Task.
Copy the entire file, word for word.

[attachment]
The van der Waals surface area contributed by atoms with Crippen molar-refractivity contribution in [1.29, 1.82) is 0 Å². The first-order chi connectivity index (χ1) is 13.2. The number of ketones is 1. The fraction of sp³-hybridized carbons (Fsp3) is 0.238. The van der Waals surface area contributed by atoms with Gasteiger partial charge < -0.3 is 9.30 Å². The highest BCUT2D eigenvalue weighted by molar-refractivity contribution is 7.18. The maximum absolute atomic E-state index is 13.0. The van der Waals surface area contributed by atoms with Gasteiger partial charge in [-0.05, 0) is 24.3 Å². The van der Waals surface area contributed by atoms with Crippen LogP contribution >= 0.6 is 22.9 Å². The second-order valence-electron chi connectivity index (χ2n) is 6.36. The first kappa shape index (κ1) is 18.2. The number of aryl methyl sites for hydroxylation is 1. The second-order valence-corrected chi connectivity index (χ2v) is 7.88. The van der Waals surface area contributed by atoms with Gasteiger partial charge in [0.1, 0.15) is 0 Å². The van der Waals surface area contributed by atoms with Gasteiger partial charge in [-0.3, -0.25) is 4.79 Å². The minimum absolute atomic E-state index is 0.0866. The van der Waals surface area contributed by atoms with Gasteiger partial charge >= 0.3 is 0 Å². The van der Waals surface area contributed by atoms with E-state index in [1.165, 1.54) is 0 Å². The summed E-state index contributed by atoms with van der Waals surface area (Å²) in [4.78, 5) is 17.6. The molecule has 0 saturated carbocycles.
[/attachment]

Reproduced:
The van der Waals surface area contributed by atoms with Crippen molar-refractivity contribution in [1.29, 1.82) is 0 Å². The first-order chi connectivity index (χ1) is 13.2. The number of ketones is 1. The fraction of sp³-hybridized carbons (Fsp3) is 0.238. The van der Waals surface area contributed by atoms with Gasteiger partial charge < -0.3 is 9.30 Å². The highest BCUT2D eigenvalue weighted by molar-refractivity contribution is 7.18. The maximum absolute atomic E-state index is 13.0. The van der Waals surface area contributed by atoms with Gasteiger partial charge in [-0.05, 0) is 24.3 Å². The van der Waals surface area contributed by atoms with Crippen LogP contribution >= 0.6 is 22.9 Å². The second-order valence-electron chi connectivity index (χ2n) is 6.36. The first kappa shape index (κ1) is 18.2. The number of aryl methyl sites for hydroxylation is 1. The second-order valence-corrected chi connectivity index (χ2v) is 7.88. The van der Waals surface area contributed by atoms with Gasteiger partial charge in [0.1, 0.15) is 0 Å². The van der Waals surface area contributed by atoms with Gasteiger partial charge in [-0.3, -0.25) is 4.79 Å². The minimum absolute atomic E-state index is 0.0866. The van der Waals surface area contributed by atoms with Gasteiger partial charge >= 0.3 is 0 Å². The van der Waals surface area contributed by atoms with E-state index in [1.165, 1.54) is 0 Å². The summed E-state index contributed by atoms with van der Waals surface area (Å²) in [4.78, 5) is 17.6. The molecule has 0 saturated carbocycles.